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Medical Science Educator

, Volume 25, Issue 1, pp 27–34 | Cite as

Benefits, Challenges, and Culture Change Related to Collaborations Between Complementary and Alternative Medicine and Traditional Research-Intensive Institutions

  • Gregory D. CramerEmail author
  • Jane Guiltinan
  • Michele Maiers
  • Stephen Laird
  • Christine Goertz
  • Sylvia E. Furner
  • Mary Jo Kreitzer
  • Jennifer M. Dexheimer
  • Susan Coon
Original Research

Abstract

Background

This project assessed the nature of collaboration between complementary and alternative medicine (CAM) and traditional, research-intensive (TRI) institutions among the nine National Center of Complementary and Alternative Medicine (NCCAM)-funded Research Education Partnership Project Awards (R25 grant program).

Method

A blinded 43-question, IRB-approved survey was administered to primary investigators from 19 awarded CAM and TRI institutions. Quantitative data were analyzed descriptively. Short-answer questions were assessed qualitatively.

Results

The survey was completed by 84.2 % of the sample. Their collaborations included faculty exchanges, TRI institution seminars and mentorship of CAM faculty and students in research, joint development of courses and evidence-based practice (EBP) resources, and two-way consulting (TRI-CAM and vice versa). The collaborations were characterized as mutually respectful and personally rewarding, being collective efforts, instilling confidence in each others’ work, having open communication, resulting in mutual learning, and leading to subsequent collaborations. The most important success included training and collaboration among faculty (n = 9), developing EBP knowledge and educational materials (n = 7), improving research infrastructure and collaboration opportunities (n = 6), and cultural change toward EBP (n = 5). The greatest progress included providing educational and research opportunities for students and faculty. The primary challenges were related to time constraints of faculty. Over 70 % of respondents believed that the TRI institution influenced culture change in CAM faculty, and 30 % of TRI institutions reported that the R25 collaboration led to culture change at their own institutions.

Conclusions

The responses indicated the CAM-TRI collaborations provided important benefits to both types of institutions, laying the groundwork for continued partnerships and collaboration.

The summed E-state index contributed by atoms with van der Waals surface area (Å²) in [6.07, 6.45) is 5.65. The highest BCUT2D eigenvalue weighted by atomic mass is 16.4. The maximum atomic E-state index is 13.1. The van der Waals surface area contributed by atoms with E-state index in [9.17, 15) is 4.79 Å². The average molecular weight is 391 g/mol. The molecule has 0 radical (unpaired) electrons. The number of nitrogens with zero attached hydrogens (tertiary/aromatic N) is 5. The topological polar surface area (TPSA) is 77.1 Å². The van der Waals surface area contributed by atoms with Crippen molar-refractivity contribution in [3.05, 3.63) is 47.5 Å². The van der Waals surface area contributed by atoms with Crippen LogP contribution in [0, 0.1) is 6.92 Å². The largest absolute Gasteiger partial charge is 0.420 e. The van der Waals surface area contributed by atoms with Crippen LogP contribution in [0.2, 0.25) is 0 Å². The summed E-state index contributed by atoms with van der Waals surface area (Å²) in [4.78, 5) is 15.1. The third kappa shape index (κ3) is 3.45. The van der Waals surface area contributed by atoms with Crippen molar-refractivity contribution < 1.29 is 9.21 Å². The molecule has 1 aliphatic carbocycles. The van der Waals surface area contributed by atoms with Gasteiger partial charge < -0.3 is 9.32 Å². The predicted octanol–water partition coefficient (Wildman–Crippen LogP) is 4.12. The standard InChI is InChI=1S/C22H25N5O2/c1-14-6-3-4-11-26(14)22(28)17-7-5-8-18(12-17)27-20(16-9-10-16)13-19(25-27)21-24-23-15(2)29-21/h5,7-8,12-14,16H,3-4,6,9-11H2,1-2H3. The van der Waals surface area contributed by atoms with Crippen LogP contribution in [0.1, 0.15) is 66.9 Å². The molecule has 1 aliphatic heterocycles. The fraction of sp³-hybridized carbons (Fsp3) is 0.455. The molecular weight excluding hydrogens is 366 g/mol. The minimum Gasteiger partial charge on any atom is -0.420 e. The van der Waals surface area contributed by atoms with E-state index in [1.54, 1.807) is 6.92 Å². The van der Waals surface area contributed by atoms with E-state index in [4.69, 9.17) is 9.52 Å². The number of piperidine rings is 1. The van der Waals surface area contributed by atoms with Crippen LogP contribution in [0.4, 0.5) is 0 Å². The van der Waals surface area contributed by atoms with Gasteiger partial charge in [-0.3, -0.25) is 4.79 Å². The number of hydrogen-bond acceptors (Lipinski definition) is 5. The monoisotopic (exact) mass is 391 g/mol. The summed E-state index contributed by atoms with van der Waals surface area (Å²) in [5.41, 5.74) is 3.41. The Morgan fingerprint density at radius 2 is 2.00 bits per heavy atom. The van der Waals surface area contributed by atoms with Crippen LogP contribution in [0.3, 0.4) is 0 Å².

Keywords

Evidence-based medicine Complementary and alternative medicine Collaborative research 

Notes

Acknowledgments

The authors wish to thank Dr. Erica Oberg for data analysis and research assistants, and Rebecca Furlano and Jenna Ewers for their assistance with data compilation.

Funding support

This work was supported by NIH/NCCAM (Grant #s 1R25AT 002872, 1R25AT002876, 1R25AT0003580, 1R25AT003582, and1R25AT003579).

Other disclosures

None.

Ethical approval

National University of Health Sciences Institutional Review Board approval #201132.

Disclaimers

None.

Previous presentations

None.

Supplementary material

40670_2014_77_MOESM1_ESM.pdf (310 kb)
Online Resource 1 The 43-question (some questions with multiple parts), web-based survey developed for and used in this project to collect information about the CAM-TRI collaborations (PDF 309 kb)

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Copyright information

© International Association of Medical Science Educators 2014

Authors and Affiliations

  • Gregory D. Cramer
    • 1
    Email author
  • Jane Guiltinan
    • 2
  • Michele Maiers
    • 3
  • Stephen Laird
    • 4
  • Christine Goertz
    • 5
  • Sylvia E. Furner
    • 6
  • Mary Jo Kreitzer
    • 7
  • Jennifer M. Dexheimer
    • 1
  • Susan Coon
    • 4
  1. 1.National University of Health SciencesLombardUSA
  2. 2.Bastyr UniversitySeattleUSA
  3. 3.Northwestern Health Sciences UniversityMinneapolisUSA
  4. 4.Kirksville College of Osteopathic MedicineAndrew Taylor Still UniversityKirksvilleUSA
  5. 5.Palmer College of ChiropracticDavenportUSA
  6. 6.School of Public HealthUniversity of Illinois at ChicagoChicagoUSA
  7. 7.University of MinnesotaMinneapolisUSA

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